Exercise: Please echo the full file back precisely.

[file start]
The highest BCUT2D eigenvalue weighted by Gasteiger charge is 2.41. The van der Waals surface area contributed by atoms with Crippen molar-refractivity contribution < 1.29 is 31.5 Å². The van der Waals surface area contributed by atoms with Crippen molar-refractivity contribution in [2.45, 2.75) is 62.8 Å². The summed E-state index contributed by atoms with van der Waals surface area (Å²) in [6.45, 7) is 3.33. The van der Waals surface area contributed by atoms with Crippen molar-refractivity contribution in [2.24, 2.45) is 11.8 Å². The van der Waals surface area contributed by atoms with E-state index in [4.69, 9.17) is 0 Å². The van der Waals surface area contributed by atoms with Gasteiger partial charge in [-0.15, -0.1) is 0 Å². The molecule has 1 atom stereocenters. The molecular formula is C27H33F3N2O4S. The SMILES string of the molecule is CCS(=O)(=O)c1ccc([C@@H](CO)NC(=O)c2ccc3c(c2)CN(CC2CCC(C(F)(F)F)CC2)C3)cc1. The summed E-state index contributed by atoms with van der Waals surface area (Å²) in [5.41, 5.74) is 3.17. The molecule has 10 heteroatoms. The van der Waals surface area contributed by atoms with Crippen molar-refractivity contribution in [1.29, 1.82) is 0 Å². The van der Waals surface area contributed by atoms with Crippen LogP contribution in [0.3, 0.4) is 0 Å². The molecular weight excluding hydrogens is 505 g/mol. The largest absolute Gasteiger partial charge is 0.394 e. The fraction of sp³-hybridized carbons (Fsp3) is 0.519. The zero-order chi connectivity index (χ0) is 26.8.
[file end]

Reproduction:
The highest BCUT2D eigenvalue weighted by Gasteiger charge is 2.41. The van der Waals surface area contributed by atoms with Crippen molar-refractivity contribution < 1.29 is 31.5 Å². The van der Waals surface area contributed by atoms with Crippen molar-refractivity contribution in [2.45, 2.75) is 62.8 Å². The summed E-state index contributed by atoms with van der Waals surface area (Å²) in [6.45, 7) is 3.33. The van der Waals surface area contributed by atoms with Crippen molar-refractivity contribution in [2.24, 2.45) is 11.8 Å². The van der Waals surface area contributed by atoms with E-state index in [4.69, 9.17) is 0 Å². The van der Waals surface area contributed by atoms with Gasteiger partial charge in [-0.15, -0.1) is 0 Å². The molecule has 1 atom stereocenters. The molecular formula is C27H33F3N2O4S. The SMILES string of the molecule is CCS(=O)(=O)c1ccc([C@@H](CO)NC(=O)c2ccc3c(c2)CN(CC2CCC(C(F)(F)F)CC2)C3)cc1. The summed E-state index contributed by atoms with van der Waals surface area (Å²) in [5.41, 5.74) is 3.17. The molecule has 10 heteroatoms. The van der Waals surface area contributed by atoms with Crippen molar-refractivity contribution in [1.29, 1.82) is 0 Å². The van der Waals surface area contributed by atoms with Crippen LogP contribution in [0.3, 0.4) is 0 Å². The molecular weight excluding hydrogens is 505 g/mol. The largest absolute Gasteiger partial charge is 0.394 e. The fraction of sp³-hybridized carbons (Fsp3) is 0.519. The zero-order chi connectivity index (χ0) is 26.8.